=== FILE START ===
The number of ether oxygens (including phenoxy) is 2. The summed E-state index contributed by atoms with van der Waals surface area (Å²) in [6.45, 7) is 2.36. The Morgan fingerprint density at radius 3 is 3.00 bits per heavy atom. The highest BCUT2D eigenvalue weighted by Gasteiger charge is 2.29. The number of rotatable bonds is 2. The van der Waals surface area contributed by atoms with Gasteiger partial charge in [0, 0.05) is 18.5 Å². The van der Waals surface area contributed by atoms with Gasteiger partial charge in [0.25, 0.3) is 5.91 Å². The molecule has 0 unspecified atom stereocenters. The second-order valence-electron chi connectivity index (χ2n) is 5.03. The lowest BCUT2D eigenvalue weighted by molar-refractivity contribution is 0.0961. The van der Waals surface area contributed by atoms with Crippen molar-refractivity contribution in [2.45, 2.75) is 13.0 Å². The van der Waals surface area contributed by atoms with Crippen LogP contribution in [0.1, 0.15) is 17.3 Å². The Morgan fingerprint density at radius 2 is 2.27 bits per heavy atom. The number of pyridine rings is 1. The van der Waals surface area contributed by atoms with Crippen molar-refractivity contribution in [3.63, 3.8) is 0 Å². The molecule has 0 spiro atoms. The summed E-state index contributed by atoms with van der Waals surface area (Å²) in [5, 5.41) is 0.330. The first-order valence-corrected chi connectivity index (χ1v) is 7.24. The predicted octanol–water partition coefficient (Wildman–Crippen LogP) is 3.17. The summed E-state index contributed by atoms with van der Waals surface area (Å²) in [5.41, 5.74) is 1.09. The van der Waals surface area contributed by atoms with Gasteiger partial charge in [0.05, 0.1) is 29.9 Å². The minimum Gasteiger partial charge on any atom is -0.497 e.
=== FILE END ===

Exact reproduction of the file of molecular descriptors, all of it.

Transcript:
The number of ether oxygens (including phenoxy) is 2. The summed E-state index contributed by atoms with van der Waals surface area (Å²) in [6.45, 7) is 2.36. The Morgan fingerprint density at radius 3 is 3.00 bits per heavy atom. The highest BCUT2D eigenvalue weighted by Gasteiger charge is 2.29. The number of rotatable bonds is 2. The van der Waals surface area contributed by atoms with Gasteiger partial charge in [0, 0.05) is 18.5 Å². The van der Waals surface area contributed by atoms with Gasteiger partial charge in [0.25, 0.3) is 5.91 Å². The molecule has 0 unspecified atom stereocenters. The second-order valence-electron chi connectivity index (χ2n) is 5.03. The lowest BCUT2D eigenvalue weighted by molar-refractivity contribution is 0.0961. The van der Waals surface area contributed by atoms with Crippen molar-refractivity contribution in [2.45, 2.75) is 13.0 Å². The van der Waals surface area contributed by atoms with Crippen LogP contribution in [0.1, 0.15) is 17.3 Å². The Morgan fingerprint density at radius 2 is 2.27 bits per heavy atom. The number of pyridine rings is 1. The van der Waals surface area contributed by atoms with Crippen molar-refractivity contribution in [3.63, 3.8) is 0 Å². The molecule has 0 spiro atoms. The summed E-state index contributed by atoms with van der Waals surface area (Å²) in [5, 5.41) is 0.330. The first-order valence-corrected chi connectivity index (χ1v) is 7.24. The predicted octanol–water partition coefficient (Wildman–Crippen LogP) is 3.17. The summed E-state index contributed by atoms with van der Waals surface area (Å²) in [5.41, 5.74) is 1.09. The van der Waals surface area contributed by atoms with Gasteiger partial charge in [0.05, 0.1) is 29.9 Å². The minimum Gasteiger partial charge on any atom is -0.497 e.